Black Jack would remind her that a clever woman would have gotten some alimony out of her husband. Big Edie would remind her family that she was not a golddigger. Whereupon she would head for the piano with ten adoring children traipsing at her heels.
The last of the fashionable family affairs was the 1942 wedding of Big Edie’s son, Bouvier Beale. A ceremony at St. James’s was scheduled for four, and almost the entire Bouvier family was in place. Big Edith was the missing guest. The wedding was half over when she arrived, dressed like an opera star. The bride and groom took the incident in stride, but Major Bouvier had had his fill of Edith’s outlandish behavior. Two days later he cut her out of his will. From then until his death in 1948, the moralizing Major used his changing will as a club, but Edie had already become the recluse of Grey Gardens when the news came that her share of the dead Major’s dwindled fortune was a $65,000 trust fund, her sons in control.
On that sum, Big and Little Edie have lived for the past 23 years. Little Edie always talked about getting away… “I’ve got to get out of East Hampton, fast,” she told her neighbor, Barbara Mahoney. That was sixteen years ago, when she crossed the street to take her a friendship card with a red sachet: Thank you, Barbara, for being my friend, it read. “You know,” she whimpered, “I’m 38 and I’m an old maid. I don’t have any friends. Ought to get away. I don’t know where to go!”
About that time the ladies of Grey Gardens met Tex Logan in Montauk. He was playing steel guitar and looking for jobs. “He was mad about my mother,” Little Edie recalls, “so you know, he came in as a carpenter-maintenance man-cook. Tex did just about everything for nine years, on and off.” But Tex was a wanderer. When he grew bored, he’d hitchhike out of town and when he came back he was inevitably drunk. Then there was the night Tex was arrested for possession of a pistol at Mrs. Morgan Belmont’s bridge party. The East Hampton Star gave the Beale house as his address. How the ladies of Grey Gardens did fuss! Tex didn’t come back again until the winter he contracted pneumonia. He was found a week later, dead, in the kitchen of Grey Gardens. This time The East Hampton Star noted, discreetly, the man was the Beales’ “caretaker.”
“We never let anybody in here after that,” Little Edie recalled, “because the house is loaded with valuables. Except once, in the early spring of ’68, when the Wainwrights invited Mother and me to a big dance. Mother said we should make one last appearance before the Old Guard of East Hampton. I was so excited—but Mother said, ‘You are absolutely not going to that dance unless you get somebody to help clean up this mess.’”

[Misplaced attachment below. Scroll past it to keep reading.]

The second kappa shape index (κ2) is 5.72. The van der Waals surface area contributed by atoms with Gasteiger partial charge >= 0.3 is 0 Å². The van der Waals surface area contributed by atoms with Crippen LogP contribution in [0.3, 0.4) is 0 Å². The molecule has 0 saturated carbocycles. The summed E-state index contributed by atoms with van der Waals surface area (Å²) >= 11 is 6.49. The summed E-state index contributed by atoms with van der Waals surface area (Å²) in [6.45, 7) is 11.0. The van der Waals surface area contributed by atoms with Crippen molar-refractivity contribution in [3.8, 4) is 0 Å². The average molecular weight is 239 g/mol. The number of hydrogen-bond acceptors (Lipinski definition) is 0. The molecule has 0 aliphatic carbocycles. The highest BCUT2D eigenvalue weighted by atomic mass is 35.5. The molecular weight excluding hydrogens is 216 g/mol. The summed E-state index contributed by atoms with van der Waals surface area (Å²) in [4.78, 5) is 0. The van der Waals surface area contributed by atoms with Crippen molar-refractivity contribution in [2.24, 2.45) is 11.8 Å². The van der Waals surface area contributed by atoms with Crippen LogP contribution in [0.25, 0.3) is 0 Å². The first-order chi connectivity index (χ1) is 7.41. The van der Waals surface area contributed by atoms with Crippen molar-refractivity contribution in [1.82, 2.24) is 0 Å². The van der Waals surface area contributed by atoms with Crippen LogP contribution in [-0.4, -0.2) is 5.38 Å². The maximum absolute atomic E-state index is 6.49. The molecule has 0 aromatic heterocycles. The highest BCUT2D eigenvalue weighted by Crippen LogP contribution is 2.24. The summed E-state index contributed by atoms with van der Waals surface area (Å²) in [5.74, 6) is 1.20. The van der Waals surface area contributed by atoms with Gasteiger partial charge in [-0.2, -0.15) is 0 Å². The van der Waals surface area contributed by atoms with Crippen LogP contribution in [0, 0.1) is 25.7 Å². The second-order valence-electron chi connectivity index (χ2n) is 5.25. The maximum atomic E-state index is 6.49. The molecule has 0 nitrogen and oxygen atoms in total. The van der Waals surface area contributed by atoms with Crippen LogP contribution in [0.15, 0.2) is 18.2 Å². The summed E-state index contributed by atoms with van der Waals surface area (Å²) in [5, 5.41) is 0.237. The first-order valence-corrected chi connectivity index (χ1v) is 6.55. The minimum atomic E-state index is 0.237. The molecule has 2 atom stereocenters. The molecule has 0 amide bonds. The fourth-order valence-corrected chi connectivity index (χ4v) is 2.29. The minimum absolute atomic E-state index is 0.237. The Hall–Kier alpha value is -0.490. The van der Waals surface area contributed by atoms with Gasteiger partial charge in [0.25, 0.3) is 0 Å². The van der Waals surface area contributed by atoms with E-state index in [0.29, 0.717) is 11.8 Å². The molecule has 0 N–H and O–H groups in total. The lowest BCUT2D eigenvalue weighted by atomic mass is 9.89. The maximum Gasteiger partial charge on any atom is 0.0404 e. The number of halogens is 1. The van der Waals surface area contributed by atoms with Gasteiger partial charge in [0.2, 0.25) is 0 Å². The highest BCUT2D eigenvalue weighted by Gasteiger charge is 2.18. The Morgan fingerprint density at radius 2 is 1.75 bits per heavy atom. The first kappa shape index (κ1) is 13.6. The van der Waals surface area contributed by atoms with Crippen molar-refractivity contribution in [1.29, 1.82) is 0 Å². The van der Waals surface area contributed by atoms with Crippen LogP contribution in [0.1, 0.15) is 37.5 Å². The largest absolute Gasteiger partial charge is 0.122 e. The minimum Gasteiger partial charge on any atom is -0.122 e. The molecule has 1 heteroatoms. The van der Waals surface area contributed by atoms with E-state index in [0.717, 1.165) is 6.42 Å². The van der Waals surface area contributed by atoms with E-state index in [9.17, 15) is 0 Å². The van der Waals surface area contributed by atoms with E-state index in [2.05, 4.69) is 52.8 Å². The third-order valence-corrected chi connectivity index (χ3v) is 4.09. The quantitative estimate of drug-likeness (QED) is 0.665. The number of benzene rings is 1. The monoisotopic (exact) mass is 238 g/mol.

Little Edie hired two boys, sons of old natives, who were home from the Navy. She noticed they were acting funny on the second floor, but in her excitement she ignored it. The party was being given by young Edie’s childhood friend, Carolyn Wainwright, for her daughter’s debut. The reclusive Beales made a breathtaking entrance.
Mother wore a wrapper open to the waist and clasped with a dazzling brooch. In her hair, which looked as though it hadn’t seen a comb in years, she had wound faded silk violets. Little Edie arrived desperate to dance, trailing a black net stole over her black bathing suit and fishnet tights.
Edie danced by herself with one red rose. Somebody’s sympathetic husband got up to dance with her, but she was inexhaustible. The rock music grew wild and Little Edie even wilder—“I flew into a jungle rock and nobody could control me, not even Mother!” Late in the evening, Big Edie dragged her wayward daughter home, scolding all the way: her disgraceful behavior would release evil spirits, just wait. They entered Grey Gardens to find $15,000 worth of heirlooms stolen.
Last August the Beales paid $1,790 in taxes to the Village of East Hampton for one more year in the life of Grey Gardens. “Why are my brothers so anxious to get Mother out?” Little Edie kept asking. “She was going to sell the house anyway, before the taxes are due next August. She’s just a little superstitious. Mother thinks if she makes a will, she’ll die.”
Meanwhile a Village official was calculating out loud: “It would take about $10,000 to demolish the house. With the land cleared you could easily get $80,000, a sum that would be of considerable interest to members of the family…” Other estimates run as high as $300,000.